BBC NEWS Americas Africa Europe Middle East South Asia Asia Pacific Arabic Spanish Russian Chinese Welsh

 You are in: World: Americas
Front Page 
Middle East 
South Asia 
From Our Own Correspondent 
Letter From America 
UK Politics 
Talking Point 
In Depth 

Commonwealth Games 2002

BBC Sport

BBC Weather

Thursday, 24 January, 2002, 05:32 GMT
Rival marches in Venezuelan capital
Opponents of President Chavez march in Caracas
The opposition march had to be re-routed
Tens of thousands of people have taken to the streets of the Venezuelan capital Caracas to either support or oppose the government of President Hugo Chavez.

Massive security was in place to prevent clashes between the rival demonstrations, which marked the anniversary of the country's transition to democracy in 1958.

President Hugo Chavez surrounded by supporters in downtown Caracas
Mr Chavez was mobbed by supporters
The marches on Wednesday passed off peacefully on the rain-soaked streets.

A 36-hour ban on carrying guns was announced ahead of the demonstrations.

Opponents of the leftist president and his "peaceful revolution" banged pots and pans and waved Venezuelan flags and placards reading: "Chavez resign".

The president's supporters held a counter-march four blocks away and the two groups were separated by about 3,000 police and National Guard officers.

Opposition unites

Mr Chavez joined the march, wearing his trademark red beret, and was mobbed by supporters.

In a fierce speech that, by law, had to be broadcast by all Venezuelan radio and television stations, Mr Chavez accused the independent news media of inflating the size and importance of the opposition march and of "sowing hate" among Venezuelans.

He said his "march of the patriots" had defeated "the march of the filthy ones" led by an opposition "mafia".

I voted for Chavez but I feel betrayed

Shopkeeper Arquimedes Gonzalez
Violence broke out at the end of similar demonstrations last year.

Anti-Chavez organisers were hoping to draw together trade unionists, business leaders, conservative political parties and civil rights groups in protest at the president's sweeping reform programme.

They had to re-route their march after the president announced a counter-demonstration and the two looked set to meet outside Congress.

"We want Chavez out of office. We don't need him, he is crazy," growled one marcher.

Opposition groups attack the populist former army officer's attempts to tackle corruption and redistribute wealth as authoritarian, saying he is eroding the civil rights gained when General Marcos Perez Jimenez was ousted in an uprising 44 years ago.

They also say his strong criticism of the press has led to attacks on journalists.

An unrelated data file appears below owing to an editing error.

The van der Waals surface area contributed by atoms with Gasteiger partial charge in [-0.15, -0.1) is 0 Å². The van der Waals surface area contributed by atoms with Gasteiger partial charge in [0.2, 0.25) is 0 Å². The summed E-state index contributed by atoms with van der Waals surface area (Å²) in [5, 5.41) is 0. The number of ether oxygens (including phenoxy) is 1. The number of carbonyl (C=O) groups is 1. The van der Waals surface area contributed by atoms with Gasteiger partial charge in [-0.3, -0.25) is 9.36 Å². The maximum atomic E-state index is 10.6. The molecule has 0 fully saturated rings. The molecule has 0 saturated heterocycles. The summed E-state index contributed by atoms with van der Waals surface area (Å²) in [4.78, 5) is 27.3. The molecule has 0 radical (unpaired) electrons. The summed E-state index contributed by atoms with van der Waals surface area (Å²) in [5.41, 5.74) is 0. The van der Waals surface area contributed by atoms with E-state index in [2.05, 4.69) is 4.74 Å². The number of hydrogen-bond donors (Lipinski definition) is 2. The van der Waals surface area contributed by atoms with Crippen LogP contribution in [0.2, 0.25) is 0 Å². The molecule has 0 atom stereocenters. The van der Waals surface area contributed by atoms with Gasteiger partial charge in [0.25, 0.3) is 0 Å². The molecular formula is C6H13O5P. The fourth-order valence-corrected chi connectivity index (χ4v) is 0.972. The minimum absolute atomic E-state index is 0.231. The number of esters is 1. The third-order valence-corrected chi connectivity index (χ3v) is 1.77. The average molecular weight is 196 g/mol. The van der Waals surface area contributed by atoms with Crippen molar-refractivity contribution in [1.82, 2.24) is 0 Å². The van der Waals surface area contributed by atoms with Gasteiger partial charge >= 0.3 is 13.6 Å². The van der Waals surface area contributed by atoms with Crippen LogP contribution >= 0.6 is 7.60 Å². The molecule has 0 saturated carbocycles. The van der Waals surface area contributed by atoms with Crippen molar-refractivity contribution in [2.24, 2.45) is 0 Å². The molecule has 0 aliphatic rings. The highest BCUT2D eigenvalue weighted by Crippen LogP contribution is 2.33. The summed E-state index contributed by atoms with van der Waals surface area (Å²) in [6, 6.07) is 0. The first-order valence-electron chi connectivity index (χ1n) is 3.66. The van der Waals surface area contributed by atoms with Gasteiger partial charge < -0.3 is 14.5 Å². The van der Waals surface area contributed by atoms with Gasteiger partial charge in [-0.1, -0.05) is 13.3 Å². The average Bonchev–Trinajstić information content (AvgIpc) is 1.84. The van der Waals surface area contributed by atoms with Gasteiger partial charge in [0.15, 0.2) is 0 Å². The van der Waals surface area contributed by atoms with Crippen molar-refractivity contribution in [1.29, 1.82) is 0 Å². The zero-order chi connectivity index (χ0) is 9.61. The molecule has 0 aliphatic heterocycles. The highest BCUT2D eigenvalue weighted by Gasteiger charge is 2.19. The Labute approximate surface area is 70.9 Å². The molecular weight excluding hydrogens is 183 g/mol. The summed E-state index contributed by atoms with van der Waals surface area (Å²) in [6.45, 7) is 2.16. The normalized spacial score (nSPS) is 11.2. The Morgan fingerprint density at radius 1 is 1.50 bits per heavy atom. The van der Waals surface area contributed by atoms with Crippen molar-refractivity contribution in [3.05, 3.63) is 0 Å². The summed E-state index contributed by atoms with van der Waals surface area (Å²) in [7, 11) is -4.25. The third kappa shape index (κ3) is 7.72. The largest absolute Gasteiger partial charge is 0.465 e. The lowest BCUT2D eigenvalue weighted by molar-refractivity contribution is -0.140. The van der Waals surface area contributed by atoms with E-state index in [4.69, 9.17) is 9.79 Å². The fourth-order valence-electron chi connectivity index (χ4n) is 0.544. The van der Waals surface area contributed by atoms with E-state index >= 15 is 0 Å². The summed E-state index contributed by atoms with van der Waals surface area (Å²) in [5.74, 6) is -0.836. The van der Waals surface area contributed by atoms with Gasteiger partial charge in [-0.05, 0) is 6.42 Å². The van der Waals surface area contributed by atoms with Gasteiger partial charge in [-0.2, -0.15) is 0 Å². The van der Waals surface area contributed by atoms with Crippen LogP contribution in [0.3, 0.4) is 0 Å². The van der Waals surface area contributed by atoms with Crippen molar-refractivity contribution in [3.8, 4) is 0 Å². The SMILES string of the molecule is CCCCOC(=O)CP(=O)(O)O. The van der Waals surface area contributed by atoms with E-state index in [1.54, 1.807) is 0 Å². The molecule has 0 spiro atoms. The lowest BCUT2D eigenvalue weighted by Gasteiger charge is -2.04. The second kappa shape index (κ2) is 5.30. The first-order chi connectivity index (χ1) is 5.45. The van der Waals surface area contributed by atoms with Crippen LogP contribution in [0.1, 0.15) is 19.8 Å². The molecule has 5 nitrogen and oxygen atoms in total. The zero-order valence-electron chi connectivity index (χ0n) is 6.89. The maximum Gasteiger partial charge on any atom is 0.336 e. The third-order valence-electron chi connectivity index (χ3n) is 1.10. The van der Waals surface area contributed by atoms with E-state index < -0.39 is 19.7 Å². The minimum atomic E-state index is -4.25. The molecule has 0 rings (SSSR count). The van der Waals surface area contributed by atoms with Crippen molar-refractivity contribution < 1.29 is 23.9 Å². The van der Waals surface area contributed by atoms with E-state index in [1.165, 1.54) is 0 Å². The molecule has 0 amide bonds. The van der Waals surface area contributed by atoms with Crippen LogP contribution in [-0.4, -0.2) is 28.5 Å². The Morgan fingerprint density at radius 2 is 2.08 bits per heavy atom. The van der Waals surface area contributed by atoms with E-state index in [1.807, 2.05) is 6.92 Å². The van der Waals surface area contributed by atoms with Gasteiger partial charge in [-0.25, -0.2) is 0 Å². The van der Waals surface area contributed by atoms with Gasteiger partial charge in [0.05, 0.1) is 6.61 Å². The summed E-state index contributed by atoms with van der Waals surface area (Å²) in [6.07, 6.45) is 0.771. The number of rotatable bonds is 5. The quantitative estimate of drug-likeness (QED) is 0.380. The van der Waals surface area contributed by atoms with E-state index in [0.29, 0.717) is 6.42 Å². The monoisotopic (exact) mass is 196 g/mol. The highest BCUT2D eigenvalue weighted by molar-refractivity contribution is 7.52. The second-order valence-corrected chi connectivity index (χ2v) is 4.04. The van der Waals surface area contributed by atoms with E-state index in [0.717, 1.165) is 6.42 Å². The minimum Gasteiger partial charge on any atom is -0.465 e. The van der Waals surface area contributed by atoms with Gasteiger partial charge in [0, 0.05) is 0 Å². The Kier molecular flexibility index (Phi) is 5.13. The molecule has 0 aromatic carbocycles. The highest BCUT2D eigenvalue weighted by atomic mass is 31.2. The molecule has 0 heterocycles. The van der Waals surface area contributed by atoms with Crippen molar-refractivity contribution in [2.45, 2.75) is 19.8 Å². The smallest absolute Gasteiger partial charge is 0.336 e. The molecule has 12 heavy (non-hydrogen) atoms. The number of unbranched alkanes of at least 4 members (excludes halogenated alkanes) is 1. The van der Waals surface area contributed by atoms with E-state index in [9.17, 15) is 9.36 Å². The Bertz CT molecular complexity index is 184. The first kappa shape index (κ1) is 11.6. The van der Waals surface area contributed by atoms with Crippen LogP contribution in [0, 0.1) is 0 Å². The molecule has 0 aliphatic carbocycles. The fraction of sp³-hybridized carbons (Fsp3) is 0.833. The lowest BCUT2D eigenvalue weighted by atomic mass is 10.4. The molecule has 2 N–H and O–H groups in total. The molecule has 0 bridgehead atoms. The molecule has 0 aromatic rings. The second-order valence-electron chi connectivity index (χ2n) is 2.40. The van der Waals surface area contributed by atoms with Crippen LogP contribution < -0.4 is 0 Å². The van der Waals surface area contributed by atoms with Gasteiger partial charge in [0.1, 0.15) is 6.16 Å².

Reforms feared

"I voted for Chavez but I feel betrayed," said Arquimedes Gonzalez, a shopkeeper from the northern state of Sucre.

"We have to defend the democracy that we built after we ousted Perez Jimenez."

But government supporters say opposition protests are the country's elite digging in their heels against reforms which will hit their pockets.

Opposition marcher
Many middle-class Venezuelans fear the president's policies

"We came in solidarity with the president's call," said one marcher, also wearing a red beret.

"We share the ideals of a sovereign country, free and independent and living in equality."

Defence Minister Jose Vicente Rangel, also in the government march, said: "This is the best proof that we are living in a real democracy where people can demonstrate."

Mr Chavez was elected president of Venezuela, the world's fourth largest oil exporter, in 1998, six years after he led a failed coup attempt.

His action-man image and revolutionary rhetoric were initially well received among the 24 million Venezuelans living in poverty.

General strike

But he split the country along class lines and his approval rating dropped from 60% in January last year to 35% in December.

Last month, millions of Venezuelans staged a general strike in protest against 49 laws imposed under special decree, including an unpopular land law allowing the government to seize and redistribute land deemed unproductive.

Mr Chavez has also recently introduced laws giving the state a stake in all new oil ventures and almost doubling the royalties oil companies must pay.

The BBC's Adam Easton
"The march has brought together opposition parties"
See also:

16 Dec 01 | Americas
Chavez warns Venezuela banks
11 Dec 01 | Americas
General strike paralyses Caracas
01 Dec 01 | Business
New law sparks Venezuela oil row
29 Mar 01 | Business
Venezuela outlaws oil strike
30 Jul 01 | Country profiles
Country profile: Venezuela
31 Jul 01 | Americas
Timeline: Venezuela
Internet links:

The BBC is not responsible for the content of external internet sites

Links to more Americas stories are at the foot of the page.

E-mail this story to a friend

Links to more Americas stories